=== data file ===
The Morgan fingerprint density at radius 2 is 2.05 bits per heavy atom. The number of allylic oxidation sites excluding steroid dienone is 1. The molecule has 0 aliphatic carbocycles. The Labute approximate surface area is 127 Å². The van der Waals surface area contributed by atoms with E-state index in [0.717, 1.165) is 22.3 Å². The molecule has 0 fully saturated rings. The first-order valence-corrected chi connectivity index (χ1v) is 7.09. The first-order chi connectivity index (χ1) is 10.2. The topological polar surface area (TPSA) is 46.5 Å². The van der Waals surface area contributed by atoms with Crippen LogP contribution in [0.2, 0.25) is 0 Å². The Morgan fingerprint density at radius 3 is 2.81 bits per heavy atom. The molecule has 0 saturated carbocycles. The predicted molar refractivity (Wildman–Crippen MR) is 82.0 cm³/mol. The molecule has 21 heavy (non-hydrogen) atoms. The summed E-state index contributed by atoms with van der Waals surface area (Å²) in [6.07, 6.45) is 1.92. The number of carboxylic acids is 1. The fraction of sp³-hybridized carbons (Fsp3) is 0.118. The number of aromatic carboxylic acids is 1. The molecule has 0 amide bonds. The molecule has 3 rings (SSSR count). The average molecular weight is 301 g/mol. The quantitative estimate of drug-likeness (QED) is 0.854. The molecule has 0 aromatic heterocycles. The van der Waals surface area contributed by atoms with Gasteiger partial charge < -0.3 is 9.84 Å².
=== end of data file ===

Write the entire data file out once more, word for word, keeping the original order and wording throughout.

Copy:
The Morgan fingerprint density at radius 2 is 2.05 bits per heavy atom. The number of allylic oxidation sites excluding steroid dienone is 1. The molecule has 0 aliphatic carbocycles. The Labute approximate surface area is 127 Å². The van der Waals surface area contributed by atoms with E-state index in [0.717, 1.165) is 22.3 Å². The molecule has 0 fully saturated rings. The first-order valence-corrected chi connectivity index (χ1v) is 7.09. The first-order chi connectivity index (χ1) is 10.2. The topological polar surface area (TPSA) is 46.5 Å². The van der Waals surface area contributed by atoms with Crippen LogP contribution in [0.2, 0.25) is 0 Å². The Morgan fingerprint density at radius 3 is 2.81 bits per heavy atom. The molecule has 0 saturated carbocycles. The predicted molar refractivity (Wildman–Crippen MR) is 82.0 cm³/mol. The molecule has 21 heavy (non-hydrogen) atoms. The summed E-state index contributed by atoms with van der Waals surface area (Å²) in [6.07, 6.45) is 1.92. The number of carboxylic acids is 1. The fraction of sp³-hybridized carbons (Fsp3) is 0.118. The number of aromatic carboxylic acids is 1. The molecule has 0 amide bonds. The molecule has 3 rings (SSSR count). The average molecular weight is 301 g/mol. The quantitative estimate of drug-likeness (QED) is 0.854. The molecule has 0 aromatic heterocycles. The van der Waals surface area contributed by atoms with Gasteiger partial charge < -0.3 is 9.84 Å².